Take the 2-minute tour ×
Stack Overflow is a question and answer site for professional and enthusiast programmers. It's 100% free, no registration required.

Let's say I have these two arrays:

var array1 = new[] {"A", "B", "C"};
var array2 = new[] {"A", "C", "D"};

I would like to get the differences between the two. I know I could write this in just a few lines of code, but I want to make sure I'm not missing a built in language feature or a LINQ extension method.

Ideally, I would end up with the following three results:

  • Items not in array1, but are in array2 ("D")
  • Items not in array2, but are in array1 ("B")
  • Items that are in both

Thanks in advance!

share|improve this question
add comment

4 Answers

up vote 50 down vote accepted

If you've got LINQ available to you, you can use Except and Distinct. The sets you asked for in the question are respectively:

- array2.Except(array1)
- array1.Except(array2)
- array1.Intersect(array2)
share|improve this answer
    
Do you know what kind of performance guarantees are one this? Presumably Except would have to make a sorted copy of each array first. I can't find any of this on MSDN. –  Eclipse Mar 25 '09 at 20:46
1  
No, it doesn't make a sorted copy. It creates a set from the excluded sequence, and then iterates over the source sequence, yielding any element which isn't in the excluded sequence. –  Jon Skeet Mar 25 '09 at 21:03
2  
(When I say "set" I mean "hash set".) –  Jon Skeet Mar 25 '09 at 21:03
    
Thanks, I was hoping this would be something I could use in my application, but since my data is presorted and very large, the speed loss is too high. –  Eclipse Mar 25 '09 at 23:44
add comment

from the MSDN 101 LINQ samples....

public void Linq52() {
    int[] numbersA = { 0, 2, 4, 5, 6, 8, 9 };
    int[] numbersB = { 1, 3, 5, 7, 8 };

    IEnumerable<int> aOnlyNumbers = numbersA.Except(numbersB);

    Console.WriteLine("Numbers in first array but not second array:");
    foreach (var n in aOnlyNumbers) {
        Console.WriteLine(n);
    }
}
share|improve this answer
add comment

I've had to do things similar to this with very large sets of data. If you're dealing with a few thousand or so, use the Linq stuff since it's much clearer. But if you know that your arrays are pre-sorted, running a merge like this can do it significantly faster, since it only makes one pass through the data and doesn't need to allocate as much memory as the Linq version.

int iA = 0;
int iB = 0;
List<int> inA = new List<int>();
List<int> inB = new List<int>();
List<int> inBoth = new List<int>();
while (iA < numbersA.Length && iB < numbersB.Length)
{
    if (numbersA[iA] < numbersB[iB])
    {
        inA.Add(numbersA[iA++]);
    }
    else if (numbersA[iA] == numbersB[iB])
    {
        inBoth.Add(numbersA[iA++]);
        ++iB;
    }
    else
    {
        inB.Add(numbersB[iB++]);
    }
}
while (iA < numbersA.Length)
{
    inA.Add(numbersA[iA++]);
}
while (iB < numbersB.Length)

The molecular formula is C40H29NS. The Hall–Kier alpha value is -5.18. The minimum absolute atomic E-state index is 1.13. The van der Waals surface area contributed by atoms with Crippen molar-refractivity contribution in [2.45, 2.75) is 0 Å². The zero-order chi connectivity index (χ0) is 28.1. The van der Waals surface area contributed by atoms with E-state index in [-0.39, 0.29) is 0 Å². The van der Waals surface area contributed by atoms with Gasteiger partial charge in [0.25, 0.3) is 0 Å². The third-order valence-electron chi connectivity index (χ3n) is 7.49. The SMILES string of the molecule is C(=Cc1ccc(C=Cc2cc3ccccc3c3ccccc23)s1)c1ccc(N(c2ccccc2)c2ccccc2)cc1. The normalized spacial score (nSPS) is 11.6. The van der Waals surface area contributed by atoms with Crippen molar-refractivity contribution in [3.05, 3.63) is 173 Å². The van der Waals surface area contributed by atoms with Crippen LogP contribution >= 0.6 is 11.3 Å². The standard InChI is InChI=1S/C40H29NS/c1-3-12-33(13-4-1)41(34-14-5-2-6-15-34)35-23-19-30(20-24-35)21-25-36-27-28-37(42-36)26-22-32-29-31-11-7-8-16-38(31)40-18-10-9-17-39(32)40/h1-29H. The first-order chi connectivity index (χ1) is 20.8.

{
    inB.Add(numbersB[iB++]);
}

Again, this is really only needed if you are dealing with hundreds of thousands of values.

share|improve this answer
add comment

Here are the benchmarks of LINQ extension methods. The results were obtained during the development of a real program.

The tests: 2 lists (lst1 and lst2) each approximately 250000 objects. Each object (class Key) contains a string and an integer. The second list mostly contains the same entries as the first one, but some new entries are added and some are removed.

I tested the Except extension method.

var except = lst2.Except(lst1);

List lst = except.ToList();

These 2 lines produced 600 items list of “new additions”. I timed it using the StopWatch object. The speed is astonishing:220 ms. The computer I used is by no means a “speedy Gonzales”. Core 2 Duo T7700 – 2.4GHz.

Note:

Here is the class Key, which implements IEquatable i-face.

public class Key : IEquatable<Key>
{
    public int Index { get; private set; }
    public string Name { get; private set; }

    public Key(string keyName, int sdIndex)
    {
        this.Name = keyName;
        this.Index = sdIndex;
    }

 // IEquatable implementation
    public bool Equals(Key other)
    {
        //Check whether the compared object is null.
        if (Object.ReferenceEquals(other, null)) return false;
        //Check whether the compared object references the same data.
        if (Object.ReferenceEquals(this, other)) return true;
        //Check whether the products' properties are equal.
        return Index.Equals(other.Index) && Name.Equals(other.Name);
    }

    // If Equals() returns true for a pair of objects 
    // then GetHashCode() must return the same value for these objects.
    public override int GetHashCode()
    {
        //Get hash code for the name field if it is not null.
        int hashKeyName = Name == null ? 0 : Name.GetHashCode();
        //Get hash code for the index field.
        int hashKeyIndex = Index.GetHashCode();
        //Calculate the hash code for the Key.
        return hashKeyName ^ hashKeyIndex;
    }
}
share|improve this answer
add comment

Your Answer

 
discard

By posting your answer, you agree to the privacy policy and terms of service.

Not the answer you're looking for? Browse other questions tagged or ask your own question.